Shiwa Ng'andu estate is without a doubt one of the most fascinating and unique destinations in Zambia.
Shiwa is located in the Northernmost part of Zambia amongst the rolling granite hills that form the tail end of the Great Rift Valley, an area of unsurpassed natural beauty, the ""Real Africa"". At Shiwa an intricate and mesmerising African history, both Ancient and Colonial delights and intrugues both past and future guests to the estate. The estate combines this rich and varied history with a world class private game reserve that is home to over thirty species of wildlife and over two-hundred species of birds. The wildlife reserve covers an area of twenty-two thousand acres of breathtaking terrain and boasts a large natural lake at it's center, one of the largest privately owned bodies of water in Africa.
The guest experience at Shiwa Ng'andu is truly unique. Guests enjoy complete access to the estate, from the extensive historical archives, the wildlife reserve and lake to the day to day workings of the estate farm. Relaxed morning drives, horseriding through the hills, fascinating historical tours and indescribeable afternoon sundowners looking across the lake, make the Shiwa Ng'andu Estate an unmissable destination when travelling to Zambia and earned it a prestigious nomination for the''Best Safari House"" at the 2009 Good Safari Guide awards.
The relaxed atmosphere and truly warm Zambian hospitality of all at the Shiwa Ng'andu Estate ensures that every guest feels truly at home and very much a part of the estate's incredible history and culture.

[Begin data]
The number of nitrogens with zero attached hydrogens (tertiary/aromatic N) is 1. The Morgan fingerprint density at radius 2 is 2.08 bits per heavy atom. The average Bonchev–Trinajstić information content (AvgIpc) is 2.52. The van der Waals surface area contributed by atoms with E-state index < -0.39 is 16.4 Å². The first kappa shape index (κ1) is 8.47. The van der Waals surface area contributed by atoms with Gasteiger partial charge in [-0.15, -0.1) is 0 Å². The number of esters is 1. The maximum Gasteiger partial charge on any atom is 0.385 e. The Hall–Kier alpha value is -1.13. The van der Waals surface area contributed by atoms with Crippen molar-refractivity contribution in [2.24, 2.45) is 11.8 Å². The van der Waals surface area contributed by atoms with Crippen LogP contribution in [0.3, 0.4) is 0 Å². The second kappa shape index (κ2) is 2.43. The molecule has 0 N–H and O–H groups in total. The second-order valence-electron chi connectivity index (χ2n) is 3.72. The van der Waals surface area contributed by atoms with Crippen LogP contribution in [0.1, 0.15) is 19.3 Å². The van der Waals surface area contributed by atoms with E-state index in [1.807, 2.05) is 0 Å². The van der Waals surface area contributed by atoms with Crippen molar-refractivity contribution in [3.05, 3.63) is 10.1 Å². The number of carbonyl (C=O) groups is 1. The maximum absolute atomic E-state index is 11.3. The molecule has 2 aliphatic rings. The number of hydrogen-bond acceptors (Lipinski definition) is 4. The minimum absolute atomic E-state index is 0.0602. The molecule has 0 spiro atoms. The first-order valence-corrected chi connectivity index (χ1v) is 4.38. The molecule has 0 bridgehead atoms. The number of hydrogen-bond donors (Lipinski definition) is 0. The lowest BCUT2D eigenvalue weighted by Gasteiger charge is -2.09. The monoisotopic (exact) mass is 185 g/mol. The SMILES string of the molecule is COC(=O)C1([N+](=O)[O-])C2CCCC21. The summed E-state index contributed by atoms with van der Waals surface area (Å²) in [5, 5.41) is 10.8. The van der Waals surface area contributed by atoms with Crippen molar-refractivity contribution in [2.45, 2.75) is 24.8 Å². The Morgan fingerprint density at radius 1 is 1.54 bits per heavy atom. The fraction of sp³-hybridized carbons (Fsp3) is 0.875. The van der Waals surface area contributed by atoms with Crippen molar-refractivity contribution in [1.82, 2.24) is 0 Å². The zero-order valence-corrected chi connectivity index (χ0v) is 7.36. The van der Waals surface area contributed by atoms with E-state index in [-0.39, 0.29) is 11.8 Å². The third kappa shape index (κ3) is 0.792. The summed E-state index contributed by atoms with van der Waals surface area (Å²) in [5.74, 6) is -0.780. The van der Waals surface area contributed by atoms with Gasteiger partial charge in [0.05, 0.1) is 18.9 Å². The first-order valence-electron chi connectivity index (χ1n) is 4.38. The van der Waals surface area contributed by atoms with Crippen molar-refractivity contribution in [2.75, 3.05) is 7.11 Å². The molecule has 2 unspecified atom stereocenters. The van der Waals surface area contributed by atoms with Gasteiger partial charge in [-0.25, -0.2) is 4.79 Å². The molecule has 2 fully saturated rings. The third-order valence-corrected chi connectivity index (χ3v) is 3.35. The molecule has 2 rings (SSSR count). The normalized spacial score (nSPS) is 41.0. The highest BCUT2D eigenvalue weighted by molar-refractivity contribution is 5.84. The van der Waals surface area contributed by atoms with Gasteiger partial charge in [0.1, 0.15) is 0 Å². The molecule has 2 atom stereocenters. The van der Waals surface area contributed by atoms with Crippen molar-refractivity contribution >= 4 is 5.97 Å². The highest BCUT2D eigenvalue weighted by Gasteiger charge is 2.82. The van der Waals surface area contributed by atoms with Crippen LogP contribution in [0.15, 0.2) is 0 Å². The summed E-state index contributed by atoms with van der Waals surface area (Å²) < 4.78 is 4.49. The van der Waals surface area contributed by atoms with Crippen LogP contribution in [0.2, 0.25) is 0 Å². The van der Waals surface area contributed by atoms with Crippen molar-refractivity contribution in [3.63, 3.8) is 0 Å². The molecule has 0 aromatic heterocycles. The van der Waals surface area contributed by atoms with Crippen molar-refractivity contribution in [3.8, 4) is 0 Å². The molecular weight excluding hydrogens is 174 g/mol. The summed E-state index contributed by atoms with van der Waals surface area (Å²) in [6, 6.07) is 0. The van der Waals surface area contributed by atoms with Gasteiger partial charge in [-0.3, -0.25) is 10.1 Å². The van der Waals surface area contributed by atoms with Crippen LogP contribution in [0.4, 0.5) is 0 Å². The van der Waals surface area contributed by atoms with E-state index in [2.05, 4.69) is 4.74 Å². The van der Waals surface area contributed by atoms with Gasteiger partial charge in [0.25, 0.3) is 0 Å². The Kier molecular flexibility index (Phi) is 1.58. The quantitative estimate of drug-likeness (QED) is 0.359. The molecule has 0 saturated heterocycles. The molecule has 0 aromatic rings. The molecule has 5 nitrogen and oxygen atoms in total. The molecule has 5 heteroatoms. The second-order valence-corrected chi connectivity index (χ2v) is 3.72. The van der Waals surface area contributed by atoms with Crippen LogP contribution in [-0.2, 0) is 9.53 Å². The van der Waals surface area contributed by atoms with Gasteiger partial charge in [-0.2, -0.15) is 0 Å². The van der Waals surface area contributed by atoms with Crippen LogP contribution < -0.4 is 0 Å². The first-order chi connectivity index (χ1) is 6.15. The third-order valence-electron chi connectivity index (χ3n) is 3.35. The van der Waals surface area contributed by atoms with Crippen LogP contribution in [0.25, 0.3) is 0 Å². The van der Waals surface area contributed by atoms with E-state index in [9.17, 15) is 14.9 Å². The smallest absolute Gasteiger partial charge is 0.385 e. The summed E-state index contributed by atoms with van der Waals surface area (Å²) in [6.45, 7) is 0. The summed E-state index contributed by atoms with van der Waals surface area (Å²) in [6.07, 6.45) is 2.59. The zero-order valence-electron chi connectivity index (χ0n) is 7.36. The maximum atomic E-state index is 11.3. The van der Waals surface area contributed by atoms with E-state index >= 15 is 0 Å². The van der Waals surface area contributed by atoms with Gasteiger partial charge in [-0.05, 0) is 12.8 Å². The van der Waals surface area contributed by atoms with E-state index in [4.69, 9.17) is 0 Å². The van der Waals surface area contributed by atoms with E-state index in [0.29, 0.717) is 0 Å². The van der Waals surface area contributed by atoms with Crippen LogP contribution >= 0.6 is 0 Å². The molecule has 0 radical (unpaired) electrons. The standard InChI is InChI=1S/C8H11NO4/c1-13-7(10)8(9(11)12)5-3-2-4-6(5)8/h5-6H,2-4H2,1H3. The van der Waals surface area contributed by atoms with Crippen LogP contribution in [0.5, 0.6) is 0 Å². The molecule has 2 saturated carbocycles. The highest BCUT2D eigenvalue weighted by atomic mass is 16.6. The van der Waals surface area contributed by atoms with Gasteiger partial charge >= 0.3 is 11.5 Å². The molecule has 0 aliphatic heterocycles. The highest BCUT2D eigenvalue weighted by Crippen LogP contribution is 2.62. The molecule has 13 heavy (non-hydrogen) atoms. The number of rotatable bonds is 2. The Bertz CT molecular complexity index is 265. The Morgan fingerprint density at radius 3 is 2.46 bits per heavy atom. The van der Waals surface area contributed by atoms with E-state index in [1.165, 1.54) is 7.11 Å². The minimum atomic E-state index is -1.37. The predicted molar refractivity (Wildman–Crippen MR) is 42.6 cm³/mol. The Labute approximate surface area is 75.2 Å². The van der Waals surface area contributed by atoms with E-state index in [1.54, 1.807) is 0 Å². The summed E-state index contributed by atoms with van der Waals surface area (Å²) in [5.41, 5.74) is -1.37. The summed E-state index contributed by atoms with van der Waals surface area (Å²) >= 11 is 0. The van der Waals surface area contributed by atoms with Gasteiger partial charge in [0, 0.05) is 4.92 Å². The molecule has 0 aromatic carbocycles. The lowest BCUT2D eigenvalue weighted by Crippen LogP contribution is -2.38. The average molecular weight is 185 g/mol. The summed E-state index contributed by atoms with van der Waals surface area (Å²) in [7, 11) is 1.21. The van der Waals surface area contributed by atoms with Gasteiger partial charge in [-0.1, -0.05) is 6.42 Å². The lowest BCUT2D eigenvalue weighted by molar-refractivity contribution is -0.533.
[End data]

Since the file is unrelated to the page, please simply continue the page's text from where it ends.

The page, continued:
Sir Stewart Gore – Browne had many visions of how Shiwa should and could be responsible for those that helped to create, and continue the day to day work that this vast estate required.
Previously a very poor and under utilized area of Zambia, with a very high infant mortality rate and low life expectancy. Gore-Browne brought first hospitals and then schools to an area that up until that time had no access to even the most basic of requirements. There is no doubt that following the death of Gore-Browne and the slow decline of the Estate and House in a terrible economic climate that the local people suffered enormously, and were slowly transported back to the era when there was very little if any education or medical support.
When Charlie & Jo Harvey took on the challenge of restoring Shiwa, they were adamant that the restoration would extend to the farm, re instating the hospitals and schools and once more creating employment for the local community. It was a daunting task but one that they tackled readily to once more continue Gore-Browne's vision for his beloved home and estate.
Today, over 11,000 people living around the Shiwa Ngandu area rely on the services of the local Rural Health Centre and the schools. All of these institutions are Government owned and run but due to its rural locality, there are many areas of these services that are still severely neglected.
In 2004 Shiwa Ngandu Rural Development Project (SNRDP) was formed as an NGO that could cover these shortfalls by raising funds to employ extra staff and help with the renovating of existing buildings. This has been very successful. The NGO has also provided an official body that can lobby the government to improve services. This has been very effective and HIV/AIDS awareness, mother and child care, education and agriculture have shown marked improvement.